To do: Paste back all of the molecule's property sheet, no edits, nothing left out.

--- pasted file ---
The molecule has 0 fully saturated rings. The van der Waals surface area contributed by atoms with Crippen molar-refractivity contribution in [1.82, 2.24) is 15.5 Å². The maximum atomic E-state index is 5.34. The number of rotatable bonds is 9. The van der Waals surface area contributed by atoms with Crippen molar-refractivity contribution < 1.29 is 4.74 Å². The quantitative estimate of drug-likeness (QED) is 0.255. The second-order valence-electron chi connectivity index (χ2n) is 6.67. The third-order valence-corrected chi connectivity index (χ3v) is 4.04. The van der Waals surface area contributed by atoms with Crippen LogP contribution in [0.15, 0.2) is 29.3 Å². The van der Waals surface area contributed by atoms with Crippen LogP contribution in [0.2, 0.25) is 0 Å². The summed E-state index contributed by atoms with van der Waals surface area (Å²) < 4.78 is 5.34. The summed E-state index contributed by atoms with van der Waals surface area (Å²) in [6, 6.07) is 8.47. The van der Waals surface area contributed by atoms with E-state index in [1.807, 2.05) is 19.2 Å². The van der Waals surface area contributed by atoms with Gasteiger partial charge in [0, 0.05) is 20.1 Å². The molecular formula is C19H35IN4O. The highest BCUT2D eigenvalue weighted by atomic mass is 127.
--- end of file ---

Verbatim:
The molecule has 0 fully saturated rings. The van der Waals surface area contributed by atoms with Crippen molar-refractivity contribution in [1.82, 2.24) is 15.5 Å². The maximum atomic E-state index is 5.34. The number of rotatable bonds is 9. The van der Waals surface area contributed by atoms with Crippen molar-refractivity contribution < 1.29 is 4.74 Å². The quantitative estimate of drug-likeness (QED) is 0.255. The second-order valence-electron chi connectivity index (χ2n) is 6.67. The third-order valence-corrected chi connectivity index (χ3v) is 4.04. The van der Waals surface area contributed by atoms with Crippen LogP contribution in [0.15, 0.2) is 29.3 Å². The van der Waals surface area contributed by atoms with Crippen LogP contribution in [0.2, 0.25) is 0 Å². The summed E-state index contributed by atoms with van der Waals surface area (Å²) < 4.78 is 5.34. The summed E-state index contributed by atoms with van der Waals surface area (Å²) in [6, 6.07) is 8.47. The van der Waals surface area contributed by atoms with E-state index in [1.807, 2.05) is 19.2 Å². The van der Waals surface area contributed by atoms with Gasteiger partial charge in [0, 0.05) is 20.1 Å². The molecular formula is C19H35IN4O. The highest BCUT2D eigenvalue weighted by atomic mass is 127.